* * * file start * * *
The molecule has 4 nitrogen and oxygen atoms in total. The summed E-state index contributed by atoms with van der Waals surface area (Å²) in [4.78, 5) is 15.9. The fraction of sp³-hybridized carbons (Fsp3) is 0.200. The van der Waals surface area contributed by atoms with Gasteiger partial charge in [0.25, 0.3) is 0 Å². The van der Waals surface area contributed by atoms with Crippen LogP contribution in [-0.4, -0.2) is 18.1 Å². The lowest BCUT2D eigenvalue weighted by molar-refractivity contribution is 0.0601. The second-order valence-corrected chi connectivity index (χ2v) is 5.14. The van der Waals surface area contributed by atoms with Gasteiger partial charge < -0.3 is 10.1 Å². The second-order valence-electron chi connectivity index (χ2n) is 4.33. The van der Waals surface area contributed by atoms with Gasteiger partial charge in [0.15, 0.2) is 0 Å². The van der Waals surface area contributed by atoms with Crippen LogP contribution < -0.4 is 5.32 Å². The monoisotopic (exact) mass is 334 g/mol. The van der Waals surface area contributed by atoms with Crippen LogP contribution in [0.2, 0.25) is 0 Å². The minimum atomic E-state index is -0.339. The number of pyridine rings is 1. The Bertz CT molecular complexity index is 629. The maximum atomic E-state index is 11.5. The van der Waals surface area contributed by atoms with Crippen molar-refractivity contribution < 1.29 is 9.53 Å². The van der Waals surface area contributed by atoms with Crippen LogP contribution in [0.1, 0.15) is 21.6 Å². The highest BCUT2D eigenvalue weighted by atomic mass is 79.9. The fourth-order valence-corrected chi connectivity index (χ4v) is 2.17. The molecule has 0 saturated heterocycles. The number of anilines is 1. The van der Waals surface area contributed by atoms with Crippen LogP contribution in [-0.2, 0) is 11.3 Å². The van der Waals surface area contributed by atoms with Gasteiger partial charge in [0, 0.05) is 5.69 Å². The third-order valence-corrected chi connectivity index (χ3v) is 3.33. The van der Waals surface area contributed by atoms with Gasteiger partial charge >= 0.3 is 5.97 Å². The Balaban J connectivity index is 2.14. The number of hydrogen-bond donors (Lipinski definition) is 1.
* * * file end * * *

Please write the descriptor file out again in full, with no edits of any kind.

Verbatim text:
The molecule has 4 nitrogen and oxygen atoms in total. The summed E-state index contributed by atoms with van der Waals surface area (Å²) in [4.78, 5) is 15.9. The fraction of sp³-hybridized carbons (Fsp3) is 0.200. The van der Waals surface area contributed by atoms with Gasteiger partial charge in [0.25, 0.3) is 0 Å². The van der Waals surface area contributed by atoms with Crippen LogP contribution in [-0.4, -0.2) is 18.1 Å². The lowest BCUT2D eigenvalue weighted by molar-refractivity contribution is 0.0601. The second-order valence-corrected chi connectivity index (χ2v) is 5.14. The van der Waals surface area contributed by atoms with Gasteiger partial charge < -0.3 is 10.1 Å². The second-order valence-electron chi connectivity index (χ2n) is 4.33. The van der Waals surface area contributed by atoms with Gasteiger partial charge in [0.15, 0.2) is 0 Å². The van der Waals surface area contributed by atoms with Crippen LogP contribution < -0.4 is 5.32 Å². The monoisotopic (exact) mass is 334 g/mol. The van der Waals surface area contributed by atoms with Crippen LogP contribution in [0.2, 0.25) is 0 Å². The minimum atomic E-state index is -0.339. The number of pyridine rings is 1. The Bertz CT molecular complexity index is 629. The maximum atomic E-state index is 11.5. The van der Waals surface area contributed by atoms with Crippen molar-refractivity contribution < 1.29 is 9.53 Å². The van der Waals surface area contributed by atoms with Crippen LogP contribution in [0.1, 0.15) is 21.6 Å². The highest BCUT2D eigenvalue weighted by atomic mass is 79.9. The fourth-order valence-corrected chi connectivity index (χ4v) is 2.17. The molecule has 0 saturated heterocycles. The number of anilines is 1. The van der Waals surface area contributed by atoms with Crippen LogP contribution in [-0.2, 0) is 11.3 Å². The van der Waals surface area contributed by atoms with Gasteiger partial charge in [0, 0.05) is 5.69 Å². The third-order valence-corrected chi connectivity index (χ3v) is 3.33. The van der Waals surface area contributed by atoms with Gasteiger partial charge >= 0.3 is 5.97 Å². The Balaban J connectivity index is 2.14. The number of hydrogen-bond donors (Lipinski definition) is 1.